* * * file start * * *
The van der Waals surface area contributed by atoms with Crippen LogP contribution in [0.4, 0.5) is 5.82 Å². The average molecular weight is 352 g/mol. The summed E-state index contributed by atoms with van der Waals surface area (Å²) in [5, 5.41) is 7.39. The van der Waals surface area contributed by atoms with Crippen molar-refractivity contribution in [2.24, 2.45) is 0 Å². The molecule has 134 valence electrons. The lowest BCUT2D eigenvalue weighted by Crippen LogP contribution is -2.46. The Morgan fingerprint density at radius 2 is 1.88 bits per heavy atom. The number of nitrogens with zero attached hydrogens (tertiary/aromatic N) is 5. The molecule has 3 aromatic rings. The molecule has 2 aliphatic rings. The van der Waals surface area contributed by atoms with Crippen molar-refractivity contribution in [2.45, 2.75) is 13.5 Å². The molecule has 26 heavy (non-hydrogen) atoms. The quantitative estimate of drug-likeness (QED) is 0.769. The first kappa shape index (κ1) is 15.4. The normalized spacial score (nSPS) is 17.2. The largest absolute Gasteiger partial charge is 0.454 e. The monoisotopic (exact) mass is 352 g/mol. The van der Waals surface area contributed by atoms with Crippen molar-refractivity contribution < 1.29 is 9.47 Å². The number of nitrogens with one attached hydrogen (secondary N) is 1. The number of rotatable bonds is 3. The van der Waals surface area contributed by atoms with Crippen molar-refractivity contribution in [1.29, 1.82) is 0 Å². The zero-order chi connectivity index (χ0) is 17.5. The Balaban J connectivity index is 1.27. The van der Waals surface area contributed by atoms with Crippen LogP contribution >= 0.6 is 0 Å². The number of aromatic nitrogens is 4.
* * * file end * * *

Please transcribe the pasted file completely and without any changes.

The van der Waals surface area contributed by atoms with Crippen LogP contribution in [0.4, 0.5) is 5.82 Å². The average molecular weight is 352 g/mol. The summed E-state index contributed by atoms with van der Waals surface area (Å²) in [5, 5.41) is 7.39. The van der Waals surface area contributed by atoms with Crippen molar-refractivity contribution in [2.24, 2.45) is 0 Å². The molecule has 134 valence electrons. The lowest BCUT2D eigenvalue weighted by Crippen LogP contribution is -2.46. The Morgan fingerprint density at radius 2 is 1.88 bits per heavy atom. The number of nitrogens with zero attached hydrogens (tertiary/aromatic N) is 5. The molecule has 3 aromatic rings. The molecule has 2 aliphatic rings. The van der Waals surface area contributed by atoms with Crippen molar-refractivity contribution in [2.45, 2.75) is 13.5 Å². The molecule has 26 heavy (non-hydrogen) atoms. The quantitative estimate of drug-likeness (QED) is 0.769. The first kappa shape index (κ1) is 15.4. The normalized spacial score (nSPS) is 17.2. The largest absolute Gasteiger partial charge is 0.454 e. The monoisotopic (exact) mass is 352 g/mol. The van der Waals surface area contributed by atoms with Crippen molar-refractivity contribution < 1.29 is 9.47 Å². The number of nitrogens with one attached hydrogen (secondary N) is 1. The number of rotatable bonds is 3. The van der Waals surface area contributed by atoms with Crippen molar-refractivity contribution in [1.29, 1.82) is 0 Å². The zero-order chi connectivity index (χ0) is 17.5. The Balaban J connectivity index is 1.27. The van der Waals surface area contributed by atoms with Crippen LogP contribution >= 0.6 is 0 Å². The number of aromatic nitrogens is 4.